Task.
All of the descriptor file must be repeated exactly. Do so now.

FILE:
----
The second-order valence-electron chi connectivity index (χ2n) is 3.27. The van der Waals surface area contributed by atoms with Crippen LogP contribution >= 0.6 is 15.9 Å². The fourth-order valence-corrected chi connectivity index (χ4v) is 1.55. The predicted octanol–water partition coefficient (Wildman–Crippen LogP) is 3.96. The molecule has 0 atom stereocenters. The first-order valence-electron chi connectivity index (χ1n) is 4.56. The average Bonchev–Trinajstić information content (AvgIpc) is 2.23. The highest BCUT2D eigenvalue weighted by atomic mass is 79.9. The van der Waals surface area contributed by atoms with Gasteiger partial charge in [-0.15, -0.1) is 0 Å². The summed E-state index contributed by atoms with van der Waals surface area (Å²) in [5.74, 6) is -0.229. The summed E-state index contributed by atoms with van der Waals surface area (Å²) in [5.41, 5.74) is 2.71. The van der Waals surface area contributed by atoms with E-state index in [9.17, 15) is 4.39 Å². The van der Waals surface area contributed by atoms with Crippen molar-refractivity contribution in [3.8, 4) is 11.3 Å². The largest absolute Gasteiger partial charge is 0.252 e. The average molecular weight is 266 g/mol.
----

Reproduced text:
The second-order valence-electron chi connectivity index (χ2n) is 3.27. The van der Waals surface area contributed by atoms with Crippen LogP contribution >= 0.6 is 15.9 Å². The fourth-order valence-corrected chi connectivity index (χ4v) is 1.55. The predicted octanol–water partition coefficient (Wildman–Crippen LogP) is 3.96. The molecule has 0 atom stereocenters. The first-order valence-electron chi connectivity index (χ1n) is 4.56. The average Bonchev–Trinajstić information content (AvgIpc) is 2.23. The highest BCUT2D eigenvalue weighted by atomic mass is 79.9. The van der Waals surface area contributed by atoms with Gasteiger partial charge in [-0.15, -0.1) is 0 Å². The summed E-state index contributed by atoms with van der Waals surface area (Å²) in [5.74, 6) is -0.229. The summed E-state index contributed by atoms with van der Waals surface area (Å²) in [5.41, 5.74) is 2.71. The van der Waals surface area contributed by atoms with E-state index in [9.17, 15) is 4.39 Å². The van der Waals surface area contributed by atoms with Crippen molar-refractivity contribution in [3.8, 4) is 11.3 Å². The largest absolute Gasteiger partial charge is 0.252 e. The average molecular weight is 266 g/mol.